I’m going to my arms now and fling myself up the two blocks along Hereford at a quickened pace that surprises even myself. My mind knows that when I make the next turn onto Boylston I’ll see the finish and have a nice downhill run to the line and that gives me the energy to hit mile 26 in 6:54. I’ve done it. With only the .2 miles left to go, I know I’m finally “safe.” I’ve got the sub-3 guaranteed as long as I Just maintain pace to the finish. I see Connor and Alan cheering for me 200 meters from the finish and now I’m feeling good again.

45 seconds later I cross the finish line 2 hours 59 minutes and 41 seconds after starting 26.2 miles away in Hopkinton at 10:02 a.m.

I’m absolutely gassed. I’m spent. I stagger forward a bit nauseated and just want a bottle of water. No wait, I want to sit down because all of a sudden I don’t feel like I can stomach water. Sitting feels good. My legs are screaming, my stomach is in knots, and I don’t want to move just yet. Oh hey look, there’s Larry crossing the finish just after me. He sees I’m in a state but I get the sense that he has to keep moving so he doesn’t stop to do much more than say hi and he’ll see me later. I remain seated and after a few minutes get up to exit and head to my hotel.

I can’t do it, I want to sit again. I’d overheated and now I’m paying the price. A medical volunteer tells me I can’t sit and I have to keep moving or she’ll take me to the medcal tent. I don’t want that. I flash a smile and try to imitate what a healthy person would look and sound like, “Oh no thank you so much, I’m fine. I just need 60 seconds and I’ll be on my way.” She says if I need more than that she’ll escort me to the med tent (I still don’t want that). I flash a smile and thank her so graciously and ask, “How’s your day by the way? I’m Steven.” I”m just trying to distract her and buy time in case she’s actually counting down 60 seconds because truthfully I need more. She’s pleasantly surprised I asked about her day and she says it’s been great, especially compared to last year when everyone had hypothermia. She says she’s all the runners are winners and we should be proud of ourselves, but I try to flatter her: “Oh but you’ve probably had a longer day than me. I know how long these volunteer shifts can last.” Am I buying enough time? Is it working? I hope it’s working. Another volunteer — an angel in disguise, I realize — comes up to her with a question and she gets pulled away. Praise jesus.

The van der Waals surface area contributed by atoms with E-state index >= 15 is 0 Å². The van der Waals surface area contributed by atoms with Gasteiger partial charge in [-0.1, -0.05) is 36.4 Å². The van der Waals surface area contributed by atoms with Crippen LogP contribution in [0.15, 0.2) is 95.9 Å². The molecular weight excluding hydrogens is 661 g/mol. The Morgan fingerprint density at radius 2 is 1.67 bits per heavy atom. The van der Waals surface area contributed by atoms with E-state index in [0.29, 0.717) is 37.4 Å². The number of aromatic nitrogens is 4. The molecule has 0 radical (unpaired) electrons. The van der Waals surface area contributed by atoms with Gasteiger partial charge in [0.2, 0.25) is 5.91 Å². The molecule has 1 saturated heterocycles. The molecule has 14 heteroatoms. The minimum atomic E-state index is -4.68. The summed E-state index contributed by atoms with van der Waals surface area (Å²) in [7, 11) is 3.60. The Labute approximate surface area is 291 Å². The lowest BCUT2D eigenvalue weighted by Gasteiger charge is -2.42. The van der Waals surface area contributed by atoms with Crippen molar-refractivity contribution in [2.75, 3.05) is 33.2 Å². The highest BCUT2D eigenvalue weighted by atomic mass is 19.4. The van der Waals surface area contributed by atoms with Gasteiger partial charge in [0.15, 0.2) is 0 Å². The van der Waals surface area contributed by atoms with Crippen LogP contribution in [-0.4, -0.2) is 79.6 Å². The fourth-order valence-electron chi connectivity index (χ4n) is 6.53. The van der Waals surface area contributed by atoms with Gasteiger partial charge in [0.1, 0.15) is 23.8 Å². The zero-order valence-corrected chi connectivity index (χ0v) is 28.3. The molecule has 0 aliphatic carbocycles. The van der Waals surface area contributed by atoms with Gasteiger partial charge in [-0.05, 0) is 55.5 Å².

I sit more. After a bit I get up and exit the finish area. I head one block and my stomach is sending me a message. It coming in loud and clear — it’s not happy. In fact it’s quite upset. A box truck parked over a street grate was all I needed: I double over and put my hand against the truck’s high bumper and support myself and up comes what must have been the last 6 miles of Gatorade I consumed along the course. Orange fluid met with audible heaving comes not once, not twice, but three times to make sure the stomach is empty. It’s funny, you see, because they never served orange Gatorade on the course; it was all yellow.

I take a seat on the curb by the grate, finally relieved of whatever my stomach was rebelling against. Another volunteer sees me setting and asks if I need anything. A heat blanket? No no, I say — my hotel is only a block away and it’s not cold. He insists, but I insist against it and tell him I refused one already.

What is it with these overly helpful volunteers? Can’t they just let a sick vomitous man alone in peace on the side of the road? I realize the only thing worse than dying on the side of the road is being attended to while dying on the side of the road, so I thank the man, stand up, and make my way to the exit.

I stumble my way to the hotel and let in a few friends who are showering at my room. They’re looking a lot better than the state I was in and it’s another two full hours before I feel like a normal person again.

I reflect on my race, and I’m very happy with it. The conditions weren’t conducive for me. I’m not a warm weather runner, but I was able to salvage a respectable time. I’m pleased with my effort. I’m proud that I didn’t give in to the lure of slowing down those final miles. I’m proud that I cared enough about pushing myself to keep the race under 3 hours. I have never been so wrecked after a race. It’s another learning experience how to manage the last few miles of a marathon on a tough day: just focus on the mile that you’re in. When things get tough don’t worry about the total distance ahead, just stay present in the moment and keep pushing. The finish line will come but you’ve still got to run the mile that you’re in.

This is my 5th Boston and the 4th consecutive one with poor (for me) weather. It’s Boston, we all know to expect weird weather. But that doesn’t mean don’t I still hope for 42 and cloudy (maybe with a 2011 tailwind). I’ll be back next year, rain or shine, and I’ll be better prepared to take on every step.